On Oct. 16, UW’s president and vice chancellor Vivek Goel released a statement regarding the Israel-Hamas war that broke out nine days prior. He opened his statement by mentioning the loss of innocent civilian life, of both Israelis and Palestinians as well as Muslims, Christians, and Jews. Goel also condemned the attack by Hamas that included murder and kidnap, though he did not condemn the perpetrator of what he called “rapidly worsening humanitarian conditions in Gaza.” He then spoke about standing against hatred in all forms, supporting freedom of expression, and warning against needless division.
As an Arab and Muslim, I can appreciate his specific mention against Islamophobia, anti-Arab racism, and, of course, also against antisemitism because my religion and upbringing have always been and always will be anti-racist. I can also appreciate the president for vocalizing his commitment to freedom of expression, and I intend to take advantage of that right.
Where this statement fails students and humans is where it fails to condemn Israel for intentionally manufacturing the aforementioned horrible humanitarian conditions in Gaza. Many might say that it is not the president’s role to condemn a certain side of the war and I can sympathize with such an argument. But why is it then, that Hamas was specifically condemned? While I echo the condemnation of Hamas, I do not echo the silence on Israel’s war crimes.
United Nations experts have condemned Israel for indiscriminate bombings against Palestinians in Gaza and further tightening the illegal blockade on the territory that starves and punishes the civilian population. UN experts specifically called it “collective punishment,” which is a war crime under the Geneva Conventions. The UN also voiced concern around Israel’s well-documented targeting of journalists and media workers. Amnesty International, a human rights non-governmental organization, has documented evidence of white phosphorus being used in densely populated civilian areas of Gaza,which is a violation of international law. An Israeli defence official vowed to raze Gaza and reduce it to a “city of tents.” The International Federation for Human Rights expressed horror at the atrocity of Israel’s forced, illegal displacement of one million people from North Gaza to the South. The federation describes the displacement as amounting to “genocidal intent”. Another human rights expert at the UN, while calling for a ceasefire, warned of mass ethnic cleansing and remarked that conditions have reached a “fever pitch.” At the time of writing this on Oct. 19, Palestinian deaths in Gaza have reached 3,785, of which 1,524 are children and 1,000 women. In the West Bank, 75 Palestinians have been killed by Israel Defense Forces raids and shootings.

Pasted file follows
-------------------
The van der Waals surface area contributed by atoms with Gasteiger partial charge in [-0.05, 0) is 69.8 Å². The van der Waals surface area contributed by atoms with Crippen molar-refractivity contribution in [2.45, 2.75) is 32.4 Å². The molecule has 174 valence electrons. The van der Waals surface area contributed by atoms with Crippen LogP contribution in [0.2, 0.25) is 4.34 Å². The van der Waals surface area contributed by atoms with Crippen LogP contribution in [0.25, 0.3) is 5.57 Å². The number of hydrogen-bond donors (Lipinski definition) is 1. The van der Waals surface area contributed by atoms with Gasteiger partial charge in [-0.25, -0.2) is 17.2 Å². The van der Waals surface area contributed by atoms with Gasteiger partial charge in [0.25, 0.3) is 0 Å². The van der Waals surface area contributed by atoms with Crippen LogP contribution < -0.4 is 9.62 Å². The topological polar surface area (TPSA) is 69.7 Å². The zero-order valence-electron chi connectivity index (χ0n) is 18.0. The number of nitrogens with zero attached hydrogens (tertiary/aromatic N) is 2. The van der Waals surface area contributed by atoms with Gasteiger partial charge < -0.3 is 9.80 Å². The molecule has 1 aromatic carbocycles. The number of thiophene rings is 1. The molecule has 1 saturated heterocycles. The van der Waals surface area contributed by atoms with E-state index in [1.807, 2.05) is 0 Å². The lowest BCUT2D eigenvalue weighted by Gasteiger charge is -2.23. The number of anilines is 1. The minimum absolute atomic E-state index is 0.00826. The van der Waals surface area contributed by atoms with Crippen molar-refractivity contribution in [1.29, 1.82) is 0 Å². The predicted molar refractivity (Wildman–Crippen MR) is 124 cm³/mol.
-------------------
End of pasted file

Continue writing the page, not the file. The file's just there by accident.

So in light of these atrocities perpetrated directly by Israel’s government and military, where is the condemnation? These tactics aim to instill terror into the Palestinian population and punish them for actions that are not their own. So why is it that actions are only condemnable as terrorism when an Arab or Muslim group is responsible for the attacks? Why does Goel’s statement frame the killing of Palestinians as an inevitable consequence of an abstract worsening crisis? The president’s condemnation of Islamophobia and anti-Arab racism is meaningless when it pushes rhetoric that dehumanizes Muslims and Arabs. A six-year old Palestinian child was stabbed 26 times to death in Chicago by his landlord, and his mom was hospitalized. The landlord was described as being an avid listener of conservative talk radio and clearly affected by the rhetoric of American media and political discourse on Palestinians. The university’s statement is not just a failure to its Arab and Muslim students, but also to humanity because it fails to condemn Israel for the genocide and punishment of innocent human beings.